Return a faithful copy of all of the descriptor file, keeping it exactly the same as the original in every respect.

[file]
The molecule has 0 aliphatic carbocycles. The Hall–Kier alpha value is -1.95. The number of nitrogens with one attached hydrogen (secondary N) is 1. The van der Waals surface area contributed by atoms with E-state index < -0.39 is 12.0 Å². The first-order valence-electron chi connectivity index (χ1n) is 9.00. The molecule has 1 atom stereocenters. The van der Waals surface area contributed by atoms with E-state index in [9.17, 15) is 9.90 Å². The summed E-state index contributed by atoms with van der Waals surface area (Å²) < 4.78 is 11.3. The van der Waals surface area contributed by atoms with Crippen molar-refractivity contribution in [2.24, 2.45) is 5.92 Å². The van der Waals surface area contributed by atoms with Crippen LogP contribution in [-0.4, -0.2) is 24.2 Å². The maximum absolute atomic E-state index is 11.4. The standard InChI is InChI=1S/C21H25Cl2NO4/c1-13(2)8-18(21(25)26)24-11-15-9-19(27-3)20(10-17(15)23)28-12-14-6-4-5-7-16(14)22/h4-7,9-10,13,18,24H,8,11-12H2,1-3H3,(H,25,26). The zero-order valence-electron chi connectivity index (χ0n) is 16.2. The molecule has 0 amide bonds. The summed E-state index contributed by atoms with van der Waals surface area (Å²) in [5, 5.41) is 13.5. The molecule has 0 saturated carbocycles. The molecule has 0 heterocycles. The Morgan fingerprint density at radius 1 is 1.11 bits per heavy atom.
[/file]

The molecule has 0 aliphatic carbocycles. The Hall–Kier alpha value is -1.95. The number of nitrogens with one attached hydrogen (secondary N) is 1. The van der Waals surface area contributed by atoms with E-state index < -0.39 is 12.0 Å². The first-order valence-electron chi connectivity index (χ1n) is 9.00. The molecule has 1 atom stereocenters. The van der Waals surface area contributed by atoms with E-state index in [9.17, 15) is 9.90 Å². The summed E-state index contributed by atoms with van der Waals surface area (Å²) < 4.78 is 11.3. The van der Waals surface area contributed by atoms with Crippen molar-refractivity contribution in [2.24, 2.45) is 5.92 Å². The van der Waals surface area contributed by atoms with Crippen LogP contribution in [-0.4, -0.2) is 24.2 Å². The maximum absolute atomic E-state index is 11.4. The standard InChI is InChI=1S/C21H25Cl2NO4/c1-13(2)8-18(21(25)26)24-11-15-9-19(27-3)20(10-17(15)23)28-12-14-6-4-5-7-16(14)22/h4-7,9-10,13,18,24H,8,11-12H2,1-3H3,(H,25,26). The zero-order valence-electron chi connectivity index (χ0n) is 16.2. The molecule has 0 amide bonds. The summed E-state index contributed by atoms with van der Waals surface area (Å²) in [5, 5.41) is 13.5. The molecule has 0 saturated carbocycles. The molecule has 0 heterocycles. The Morgan fingerprint density at radius 1 is 1.11 bits per heavy atom.